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“There’s no excuses he’s flying”: Ray Smith

By Isaac Murphy

Feral Franky is a household name in greyhound racing, but it was arguably his Group Three Flying Amy Classic win where he came from last to score that launched him to stardom for trainer Ray Smith, undefeated in Brisbane ‘The Feral’ is back this time for the Group One Gold Bullion.

Three from three at the track and trip it was expected Franky would push on to the Brisbane Cup after his Group win, but the trainer took his time with the then two-year-old and six months later it’s paid off.

“Everyone was telling I should stay for the Brisbane Cup, but we’d come for the Flying Amy and won that, and it came down to the old saying keep yourself in the best company any your dog in the worst,” Smith said.

“Fortunately, it paid off and we were able to capitalise on the age races with a Group One Vic Peters and a couple of other podiums, but the training wheels are off now we’re in with the big boys.”

Feral Franky is the marquee name in a star-studded heat, Smith hoping he can hold on to a hot speed early before a customary finish.

“There’s a lot of early speed in the race and on paper it looks alright from the pink, Farmor Fearsome will probably crash to the fence early and give us some time to balance up,” he said

“Dogs like Wolf Racketeer, Dam Slippery we can’t go with them early but as long as we tack on.”

“Worst case we get pushed off the track if he can at least find the rail at some point I’m sure those good memories of Albion Park will come back.”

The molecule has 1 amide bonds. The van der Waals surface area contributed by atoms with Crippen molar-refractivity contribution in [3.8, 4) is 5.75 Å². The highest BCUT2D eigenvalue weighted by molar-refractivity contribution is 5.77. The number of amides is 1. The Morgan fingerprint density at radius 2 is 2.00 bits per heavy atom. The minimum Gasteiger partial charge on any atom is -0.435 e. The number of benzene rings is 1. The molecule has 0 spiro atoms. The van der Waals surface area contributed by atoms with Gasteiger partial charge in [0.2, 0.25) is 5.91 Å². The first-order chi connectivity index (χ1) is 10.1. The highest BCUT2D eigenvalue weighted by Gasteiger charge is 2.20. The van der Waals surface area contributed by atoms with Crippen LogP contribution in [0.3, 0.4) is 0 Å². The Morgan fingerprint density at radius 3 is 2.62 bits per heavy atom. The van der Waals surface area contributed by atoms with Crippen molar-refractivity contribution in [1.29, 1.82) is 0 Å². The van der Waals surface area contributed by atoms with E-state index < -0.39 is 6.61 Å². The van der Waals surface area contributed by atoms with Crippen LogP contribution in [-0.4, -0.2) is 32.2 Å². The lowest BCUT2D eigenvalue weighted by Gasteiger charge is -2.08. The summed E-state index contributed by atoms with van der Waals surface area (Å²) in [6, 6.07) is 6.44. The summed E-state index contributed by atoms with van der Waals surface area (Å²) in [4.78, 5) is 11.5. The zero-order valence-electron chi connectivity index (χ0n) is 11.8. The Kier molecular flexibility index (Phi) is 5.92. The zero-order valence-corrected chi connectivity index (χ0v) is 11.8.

Smith sets a high bar for his champion and thought he was a little bit off running in the placings a few starts ago, but he’s turned it around and hit his straps at the right time.

“He’d been a little off his best in his last couple of runs, but his form looks fantastic now beaten a length by Sennachie in a match race and running past Good Odds Harada to win the Christmas Gift, he should come up to Queensland with some confidence,” Smith said.

“Against Harada last week he landed second only a couple off him in the run and we know with the way he launches in his second and closing sectional that’s close enough to run down most dogs.”

“He’s absolutely flying on the trial track, I gave him two trials at Dubbo where he broke the track record both times over the 520 and two trials at Bathurst where he broke the track record over the 450 both times.”

Smith concedes his box speed is something he’s stuck with, but his field sense and track and distance record had him primed.

“There’s no excuses he’s spot on at the moment he’s just got to go out there and deliver,” Smith said.

 “The best dogs make their own luck and that’s something he’s done since day one, he’s certainly not going to be intimidated by anything around him.”

“We’ve got the routine down pat of driving halfway to Goondiwindi, spending the night and arriving at the track the next day, it’s a track he’s proven at and you can’t say that about all of his rivals.”

A self-described country bloke from Forbes in rural New South Wales, Smith had always been successful with his dogs but had no idea the buzz Feral Franky would cause.

“Before the dog came along, we’d had a little bit to do with the media, but things have just exploded since he’s been on the scene,” he said.

“I’m not the most talkative bloke but people love the dog and I’m just trying to embrace the attention and try to stop and smell the roses sometimes.”

“If I had to pick one dog to have in the trenches with me it’s him, he’s far from perfect but he’s going to give you his all.”

At two and a half years old the dog has won over $400,000 in prize money, but it hasn’t changed Smith’s dry sense of humour.

“My wife and daughters seem to want to invest the prize money in them rather than the property,” he laughed

“The money is nice, but it hasn’t changed anything we just love where we live here and getting in the car and driving is all a part of it.”